Rise of the Dragon was met with numerous accolades when it was released, but it’s definitely a product of its time. Arguably, it’s aged worse than either of the other two Dynamix adventure games – it lacks the slapdash cheesiness of Heart of China, and the subversive cartoon attitude of Willy Beamish, leaving only its slightly bleak atmosphere and plot branching to have it stand out. Several other similar cyberpunk games, including Konami’s Snatcher (released a few months after for the Sega CD), Creative Reality’s Dreamweb, and Westwood’s Blade Runner (which admittedly came eight years later) all pull off various elements from Rise of the Dragon, and do it better. It’s not bad though – think of it as a disposable if enjoyable pulp detective novel and it’s a quick, enjoyable playthrough.
In addition to the initial releases for the PC, Macintosh, and Amiga on floppy disk – which are all largely similar other than slight differences in color palette and sound quality – Rise of the Dragon was one of the few Sierra/Dynamix games ported to the Sega CD. The subtitle “A Blade Hunter Mystery” is added to the title screen, implying that it would be part of a larger series, although that never happened. It’s actually a pretty quality production, with fully voiced dialogue and substantially enhanced sound. While there are some cheesy lines, especially with the Chinese accents, the voice acting adds quite a bit to the atmosphere, and enhances the otherwise average writing. It stars several well known voiceover artists, including the ubiquitous Cam Clarke as Blade. However, the character portraits still aren’t animated, with completely static pictures as they speak, and all of the subtitle text is gone.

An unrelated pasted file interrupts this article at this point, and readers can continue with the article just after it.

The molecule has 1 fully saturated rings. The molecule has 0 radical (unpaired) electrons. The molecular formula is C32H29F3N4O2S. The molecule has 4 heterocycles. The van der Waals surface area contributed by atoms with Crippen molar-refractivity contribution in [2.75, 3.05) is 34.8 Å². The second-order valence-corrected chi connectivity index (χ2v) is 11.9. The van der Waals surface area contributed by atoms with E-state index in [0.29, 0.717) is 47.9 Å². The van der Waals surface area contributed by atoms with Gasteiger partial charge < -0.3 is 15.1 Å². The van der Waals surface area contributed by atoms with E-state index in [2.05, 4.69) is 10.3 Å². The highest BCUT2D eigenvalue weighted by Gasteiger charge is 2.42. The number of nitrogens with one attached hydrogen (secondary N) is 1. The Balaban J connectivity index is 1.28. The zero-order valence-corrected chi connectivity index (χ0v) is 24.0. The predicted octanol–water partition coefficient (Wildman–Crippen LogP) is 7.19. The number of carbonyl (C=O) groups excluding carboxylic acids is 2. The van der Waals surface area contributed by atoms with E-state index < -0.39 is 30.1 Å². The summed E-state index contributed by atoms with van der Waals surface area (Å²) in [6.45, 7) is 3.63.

The music has also been improved, taking advantage of the Sega CD’s PCM channel to add some classy percussion to the songs from the computer versions, which further enhances the atmosphere. The visuals do suffer due to the limited color palette – instead of further dithering them, however, the whole game has a severe green tint. It looks strange if you’re familiar with the PC version, but you can adjust to it quickly, especially if you’re playing on a standard TV.
Some animated background elements are cut out, and the date was Karyn is cut short, since it implied some sex. Even though absolutely nothing was shown, and all of the disturbingly violent deaths are intact (complete with hysteric shrieking), coupled with the MA-17 rating, apparently this type of scene was just too much for a console. Strange, especially considering it was hardly superfluous, and showed more of Karyn and Blade’s relationship. Despite the censorship, at least unlike other adventure game ports, the load times are relatively speedy, so it’s not nearly as painful as Willy Beamish or Monkey Island. The other major snag is that the action sequences are now unskippable, probably because the developers figured console gamers would be able to handle them. If it weren’t for this and the graphics, this would be the definitive version of Rise of the Dragon.